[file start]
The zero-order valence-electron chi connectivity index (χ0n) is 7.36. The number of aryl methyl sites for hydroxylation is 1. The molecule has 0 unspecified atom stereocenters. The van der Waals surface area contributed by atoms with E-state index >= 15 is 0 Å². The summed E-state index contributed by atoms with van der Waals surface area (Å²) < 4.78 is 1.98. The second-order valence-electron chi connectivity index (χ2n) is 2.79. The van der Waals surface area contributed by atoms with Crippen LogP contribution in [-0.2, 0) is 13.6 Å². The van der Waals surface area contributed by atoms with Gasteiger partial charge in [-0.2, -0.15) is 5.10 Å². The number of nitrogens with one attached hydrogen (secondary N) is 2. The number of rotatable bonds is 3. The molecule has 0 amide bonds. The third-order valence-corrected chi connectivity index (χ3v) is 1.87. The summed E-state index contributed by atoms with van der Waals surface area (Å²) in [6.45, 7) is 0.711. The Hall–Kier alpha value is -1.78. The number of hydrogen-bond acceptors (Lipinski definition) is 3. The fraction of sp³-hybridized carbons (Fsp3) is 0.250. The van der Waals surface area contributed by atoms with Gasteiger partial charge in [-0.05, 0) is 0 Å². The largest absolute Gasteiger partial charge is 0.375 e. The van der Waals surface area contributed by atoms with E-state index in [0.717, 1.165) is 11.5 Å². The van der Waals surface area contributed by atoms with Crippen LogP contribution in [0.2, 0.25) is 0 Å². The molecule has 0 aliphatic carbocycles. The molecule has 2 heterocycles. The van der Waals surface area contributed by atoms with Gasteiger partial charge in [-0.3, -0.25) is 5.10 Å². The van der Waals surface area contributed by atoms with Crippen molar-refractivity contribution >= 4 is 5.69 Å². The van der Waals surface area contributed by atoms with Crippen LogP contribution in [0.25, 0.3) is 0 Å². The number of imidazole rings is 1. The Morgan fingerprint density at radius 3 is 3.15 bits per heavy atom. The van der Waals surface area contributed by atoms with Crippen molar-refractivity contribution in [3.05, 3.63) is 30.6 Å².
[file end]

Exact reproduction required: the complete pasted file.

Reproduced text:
The zero-order valence-electron chi connectivity index (χ0n) is 7.36. The number of aryl methyl sites for hydroxylation is 1. The molecule has 0 unspecified atom stereocenters. The van der Waals surface area contributed by atoms with E-state index >= 15 is 0 Å². The summed E-state index contributed by atoms with van der Waals surface area (Å²) < 4.78 is 1.98. The second-order valence-electron chi connectivity index (χ2n) is 2.79. The van der Waals surface area contributed by atoms with Crippen LogP contribution in [-0.2, 0) is 13.6 Å². The van der Waals surface area contributed by atoms with Gasteiger partial charge in [-0.2, -0.15) is 5.10 Å². The number of nitrogens with one attached hydrogen (secondary N) is 2. The number of rotatable bonds is 3. The molecule has 0 amide bonds. The third-order valence-corrected chi connectivity index (χ3v) is 1.87. The summed E-state index contributed by atoms with van der Waals surface area (Å²) in [6.45, 7) is 0.711. The Hall–Kier alpha value is -1.78. The number of hydrogen-bond acceptors (Lipinski definition) is 3. The fraction of sp³-hybridized carbons (Fsp3) is 0.250. The van der Waals surface area contributed by atoms with Gasteiger partial charge in [-0.05, 0) is 0 Å². The largest absolute Gasteiger partial charge is 0.375 e. The van der Waals surface area contributed by atoms with E-state index in [0.717, 1.165) is 11.5 Å². The van der Waals surface area contributed by atoms with Crippen LogP contribution in [0.2, 0.25) is 0 Å². The molecule has 0 aliphatic carbocycles. The molecule has 2 heterocycles. The van der Waals surface area contributed by atoms with Gasteiger partial charge in [-0.3, -0.25) is 5.10 Å². The van der Waals surface area contributed by atoms with Crippen molar-refractivity contribution >= 4 is 5.69 Å². The van der Waals surface area contributed by atoms with Crippen LogP contribution in [0.25, 0.3) is 0 Å². The number of imidazole rings is 1. The Morgan fingerprint density at radius 3 is 3.15 bits per heavy atom. The van der Waals surface area contributed by atoms with Crippen molar-refractivity contribution in [3.05, 3.63) is 30.6 Å².